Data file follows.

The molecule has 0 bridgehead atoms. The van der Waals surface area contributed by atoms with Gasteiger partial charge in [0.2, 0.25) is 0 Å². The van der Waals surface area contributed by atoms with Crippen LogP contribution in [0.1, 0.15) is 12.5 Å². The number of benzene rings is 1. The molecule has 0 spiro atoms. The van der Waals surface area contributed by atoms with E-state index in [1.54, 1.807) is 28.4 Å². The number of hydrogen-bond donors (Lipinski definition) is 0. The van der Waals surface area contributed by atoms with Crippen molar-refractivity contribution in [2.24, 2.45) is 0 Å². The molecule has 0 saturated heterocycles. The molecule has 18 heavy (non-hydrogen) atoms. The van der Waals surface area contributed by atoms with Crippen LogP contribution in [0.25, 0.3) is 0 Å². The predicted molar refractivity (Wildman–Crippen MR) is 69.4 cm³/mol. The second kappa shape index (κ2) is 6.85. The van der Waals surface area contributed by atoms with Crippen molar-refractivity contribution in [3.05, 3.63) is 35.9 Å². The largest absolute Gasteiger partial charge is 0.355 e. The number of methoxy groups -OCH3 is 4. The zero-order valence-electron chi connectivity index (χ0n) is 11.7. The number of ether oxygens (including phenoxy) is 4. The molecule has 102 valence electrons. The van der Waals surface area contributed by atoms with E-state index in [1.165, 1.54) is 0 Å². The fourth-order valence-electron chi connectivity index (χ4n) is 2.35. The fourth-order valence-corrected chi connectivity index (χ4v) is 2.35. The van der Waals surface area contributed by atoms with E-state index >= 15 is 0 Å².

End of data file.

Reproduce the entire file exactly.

The molecule has 0 bridgehead atoms. The van der Waals surface area contributed by atoms with Gasteiger partial charge in [0.2, 0.25) is 0 Å². The van der Waals surface area contributed by atoms with Crippen LogP contribution in [0.1, 0.15) is 12.5 Å². The number of benzene rings is 1. The molecule has 0 spiro atoms. The van der Waals surface area contributed by atoms with E-state index in [1.54, 1.807) is 28.4 Å². The number of hydrogen-bond donors (Lipinski definition) is 0. The van der Waals surface area contributed by atoms with Crippen molar-refractivity contribution in [2.24, 2.45) is 0 Å². The molecule has 0 saturated heterocycles. The molecule has 18 heavy (non-hydrogen) atoms. The van der Waals surface area contributed by atoms with Crippen LogP contribution in [0.25, 0.3) is 0 Å². The predicted molar refractivity (Wildman–Crippen MR) is 69.4 cm³/mol. The second kappa shape index (κ2) is 6.85. The van der Waals surface area contributed by atoms with Crippen molar-refractivity contribution in [3.05, 3.63) is 35.9 Å². The largest absolute Gasteiger partial charge is 0.355 e. The number of methoxy groups -OCH3 is 4. The zero-order valence-electron chi connectivity index (χ0n) is 11.7. The number of ether oxygens (including phenoxy) is 4. The molecule has 102 valence electrons. The van der Waals surface area contributed by atoms with E-state index in [1.165, 1.54) is 0 Å². The fourth-order valence-electron chi connectivity index (χ4n) is 2.35. The fourth-order valence-corrected chi connectivity index (χ4v) is 2.35. The van der Waals surface area contributed by atoms with E-state index >= 15 is 0 Å².